Thursday, February 16, 2012

Belize Jade Head - The Maya Sun God - Kinich Ahau displayed for one day only at the Musuem of Belize

By: Will Moreno

On February 15th, 2011, for one day only, The Museum of Belize (NICH) offered the general public a rare glimpse into the past by showcasing a magnificent and unique Maya Artifact that is near and dear to the nation of Belize and its people, the Jade Head of the Sun God, Kinich Ahau.
Unedited for purpose of realism of color and tones
Photos by: Will Moreno
The Belize Maya Jade Head of the Maya Sun God (Kinich Ahau) was removed from the vault and its casing from an undisclosed location to see the light of day once again in Belize. Many proud Belizeans including school children, as well as, cruise tour visitors lined up at the Museum of Belize to share a rare glimpse of this beautiful Maya Jade Head and Jewel of Belize.
It was a truly inspiring and amazing experience to work alongside the Museum of Belize (NICH) as the Jade Head of Kinich Ahau was unveiled to the public. Capturing images of visitors and the beautiful Maya artifact is an experience I will hold near and dear to my heart. Standing there capturing the images had me wondering what if this silent, yet so beautiful Maya Jade Head of Belize could speak. I can just imagine the wonderful stories of the life of the Maya that it would tell!
The famous Maya Jade head was discovered in 1968 by Dr. David Pendergast of the Royal Ontario Museum of Canada and several of his Belizean workers that were working at the Maya site of Altun Ha in Belize. The Maya Ruin of Altun Ha is conveniently located 31 miles north of Belize City off the old northern highway.
The Jade Head along with forty other objects were found in a large tomb that was located located just below the stair block on the Temple of The Masonry Altars (Structure B4). The roof of the tomb had already collapsed from the growth of the roots of trees growing at the site and penetrating the tomb. The tomb contained the remains of a elderly adult male, who was likely an important ruler of the famous Maya site during his time.  Although the exact date the Jade Head was carved is unknown the analysis of the cultural remains found in the tomb dates back to somewhere around 600 and 650 A.D.  It is believed that the Maya took months maybe even years to create such a significant jade masterpiece using the primitive carving tools of their time. The Maya Ruler may have commissioned an artist to to produce the Jade Head to commemorate the important events of his life and his time as ruler of the site. The Jade Head may have also been passed down from generation to generation finally ending up in this Maya ruler's tomb due to his importance.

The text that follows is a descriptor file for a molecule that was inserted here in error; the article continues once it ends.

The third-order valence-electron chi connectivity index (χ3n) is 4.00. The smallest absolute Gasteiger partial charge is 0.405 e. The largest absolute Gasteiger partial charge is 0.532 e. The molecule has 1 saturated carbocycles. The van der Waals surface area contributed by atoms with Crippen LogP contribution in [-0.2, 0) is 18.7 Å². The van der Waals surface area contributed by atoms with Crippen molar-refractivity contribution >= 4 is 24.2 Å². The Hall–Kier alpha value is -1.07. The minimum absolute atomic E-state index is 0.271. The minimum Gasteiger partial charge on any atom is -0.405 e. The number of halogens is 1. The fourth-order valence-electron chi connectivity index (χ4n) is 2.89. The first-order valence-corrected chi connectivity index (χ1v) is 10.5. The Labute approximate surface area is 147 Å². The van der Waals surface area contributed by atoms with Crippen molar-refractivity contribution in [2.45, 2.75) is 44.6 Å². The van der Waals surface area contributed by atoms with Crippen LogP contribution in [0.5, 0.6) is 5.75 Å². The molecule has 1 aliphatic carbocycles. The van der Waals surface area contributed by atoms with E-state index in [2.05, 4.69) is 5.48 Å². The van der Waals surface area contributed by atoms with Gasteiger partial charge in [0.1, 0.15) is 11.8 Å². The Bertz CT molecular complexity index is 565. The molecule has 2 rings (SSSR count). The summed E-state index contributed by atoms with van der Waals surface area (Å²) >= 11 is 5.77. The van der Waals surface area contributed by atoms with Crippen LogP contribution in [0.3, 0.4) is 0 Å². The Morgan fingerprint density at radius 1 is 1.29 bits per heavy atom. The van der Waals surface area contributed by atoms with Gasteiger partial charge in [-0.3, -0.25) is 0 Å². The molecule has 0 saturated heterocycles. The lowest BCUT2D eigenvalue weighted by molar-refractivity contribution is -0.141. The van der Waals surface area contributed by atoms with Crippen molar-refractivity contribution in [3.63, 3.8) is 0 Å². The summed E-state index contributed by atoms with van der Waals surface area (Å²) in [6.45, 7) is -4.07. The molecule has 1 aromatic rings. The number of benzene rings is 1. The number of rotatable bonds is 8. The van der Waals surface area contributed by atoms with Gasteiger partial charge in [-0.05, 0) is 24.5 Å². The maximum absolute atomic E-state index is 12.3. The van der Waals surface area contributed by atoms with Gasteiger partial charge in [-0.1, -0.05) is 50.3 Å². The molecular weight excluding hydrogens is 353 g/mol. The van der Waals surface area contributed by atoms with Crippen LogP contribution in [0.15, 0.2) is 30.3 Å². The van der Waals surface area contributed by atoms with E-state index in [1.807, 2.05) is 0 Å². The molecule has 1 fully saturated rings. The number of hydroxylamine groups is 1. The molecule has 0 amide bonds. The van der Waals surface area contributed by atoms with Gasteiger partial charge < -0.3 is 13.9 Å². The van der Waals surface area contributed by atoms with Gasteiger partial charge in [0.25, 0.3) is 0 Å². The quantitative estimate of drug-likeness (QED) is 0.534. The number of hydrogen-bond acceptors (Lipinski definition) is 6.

This, not only beautiful, but also remarkable piece of Maya artwork, is significant because its the only one ever found in the Mundo Maya. It was carved from one solid piece of jade which was the most precious of stones to the Maya. According to the studies done on the Jade Head, it is believed that the large piece of jade that was used to carve this Maya masterpiece came from the Motagua River Valley area in Guatemala.
Weighing only 9.75 pounds and measuring 5.86 inches high, the magnificent Maya Jade Head of Kinich Ahau, The Maya Sun God has a marbled effect and resembles that beautiful green hue of the Caribbean Sea that caresses the shores of Belize. This is truly a Jewel of the Mayas and a Jewel of Belize. It is a sight to behold!
For more images of the wonderful experience you can check with the Museum of Belize (NICH) or Will Moreno

Tuesday, February 7, 2012

It is the season for Breadfruit in Belize

By: Will Moreno

Yes, it sure is the season for Breadfruit in Belize. What is a Breadfruit, you may ask? Well, simply put, the Breadfruit is a remarkable food source.
The Breadfruit has long been a staple in the diets of the Pacific Islanders, but was introduced into the Caribbean in the late 18th-century when the Bristish slave masters were looking for a very cheap food source alternative that was very high in nutrients to introduce into the diets of their slaves. This is the period the Breadfruit was introduced to the Caribbean.
The Breadfruit is very rich in starch, carbohydrates, water and vitamin C, potassium and zinc. Before being eaten, they are roasted, baked, fried or boiled. When you cook the breadfruit it tastes somewhat like potato, or similar to fresh-baked bread. In reality, it takes the flavor of whatever you cook it with, so sometimes its prepared with coconut milk or with different kind of meats.
When you are selecting a breadfruit from the tree if you choose a green fruit, its green and hard on the exterior with small raised black spines and the interior is white in color and on the inside it would be very starchy and somewhat fibrous. When fully ripe, the fruit's external color remains the same but is somewhat soft, the interior would be cream colored or yellow and pasty, also sweetly fragrant.
Belizeans in Belize for years have been eating Breadfruit not knowing that it was actually introduced as a food for the slaves. It is often prepared by cutting off the outer skin and cutting the fruit into slices, then deep fried to give it a crisp texture. The amount of crisp on the fried breadfruit depends on the thickness of the slices.

Is this making you hungry yet? Then it's not too late because breadfruit is still in season in Belize. Come to Belize and enjoy the culinary experience.